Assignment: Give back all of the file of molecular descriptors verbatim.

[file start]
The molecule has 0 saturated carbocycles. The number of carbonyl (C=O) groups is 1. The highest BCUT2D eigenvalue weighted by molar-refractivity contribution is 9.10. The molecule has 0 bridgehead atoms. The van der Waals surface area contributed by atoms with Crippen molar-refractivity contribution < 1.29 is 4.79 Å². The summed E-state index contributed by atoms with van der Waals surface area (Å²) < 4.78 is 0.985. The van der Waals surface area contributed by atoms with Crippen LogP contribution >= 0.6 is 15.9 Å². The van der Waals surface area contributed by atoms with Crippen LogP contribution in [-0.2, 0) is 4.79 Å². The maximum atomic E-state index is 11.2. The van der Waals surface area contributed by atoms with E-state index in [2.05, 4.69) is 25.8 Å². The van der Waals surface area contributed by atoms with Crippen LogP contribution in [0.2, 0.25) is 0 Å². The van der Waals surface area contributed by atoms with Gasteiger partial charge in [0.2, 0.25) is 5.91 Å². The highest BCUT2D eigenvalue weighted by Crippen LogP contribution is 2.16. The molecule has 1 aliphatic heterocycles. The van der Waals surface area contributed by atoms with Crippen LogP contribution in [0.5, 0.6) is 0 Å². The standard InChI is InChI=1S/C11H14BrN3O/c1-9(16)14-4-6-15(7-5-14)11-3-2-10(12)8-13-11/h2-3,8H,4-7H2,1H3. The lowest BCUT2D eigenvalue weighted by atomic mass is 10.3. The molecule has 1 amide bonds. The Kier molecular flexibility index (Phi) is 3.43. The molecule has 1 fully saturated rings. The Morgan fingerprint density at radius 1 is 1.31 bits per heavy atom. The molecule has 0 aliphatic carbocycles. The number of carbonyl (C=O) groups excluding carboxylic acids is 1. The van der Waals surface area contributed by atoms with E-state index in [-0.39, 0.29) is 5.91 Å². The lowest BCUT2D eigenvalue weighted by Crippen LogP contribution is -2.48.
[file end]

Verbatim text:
The molecule has 0 saturated carbocycles. The number of carbonyl (C=O) groups is 1. The highest BCUT2D eigenvalue weighted by molar-refractivity contribution is 9.10. The molecule has 0 bridgehead atoms. The van der Waals surface area contributed by atoms with Crippen molar-refractivity contribution < 1.29 is 4.79 Å². The summed E-state index contributed by atoms with van der Waals surface area (Å²) < 4.78 is 0.985. The van der Waals surface area contributed by atoms with Crippen LogP contribution >= 0.6 is 15.9 Å². The van der Waals surface area contributed by atoms with Crippen LogP contribution in [-0.2, 0) is 4.79 Å². The maximum atomic E-state index is 11.2. The van der Waals surface area contributed by atoms with E-state index in [2.05, 4.69) is 25.8 Å². The van der Waals surface area contributed by atoms with Crippen LogP contribution in [0.2, 0.25) is 0 Å². The van der Waals surface area contributed by atoms with Gasteiger partial charge in [0.2, 0.25) is 5.91 Å². The highest BCUT2D eigenvalue weighted by Crippen LogP contribution is 2.16. The molecule has 1 aliphatic heterocycles. The van der Waals surface area contributed by atoms with Crippen LogP contribution in [0.5, 0.6) is 0 Å². The standard InChI is InChI=1S/C11H14BrN3O/c1-9(16)14-4-6-15(7-5-14)11-3-2-10(12)8-13-11/h2-3,8H,4-7H2,1H3. The lowest BCUT2D eigenvalue weighted by atomic mass is 10.3. The molecule has 1 amide bonds. The Kier molecular flexibility index (Phi) is 3.43. The molecule has 1 fully saturated rings. The Morgan fingerprint density at radius 1 is 1.31 bits per heavy atom. The molecule has 0 aliphatic carbocycles. The number of carbonyl (C=O) groups excluding carboxylic acids is 1. The van der Waals surface area contributed by atoms with E-state index in [-0.39, 0.29) is 5.91 Å². The lowest BCUT2D eigenvalue weighted by Crippen LogP contribution is -2.48.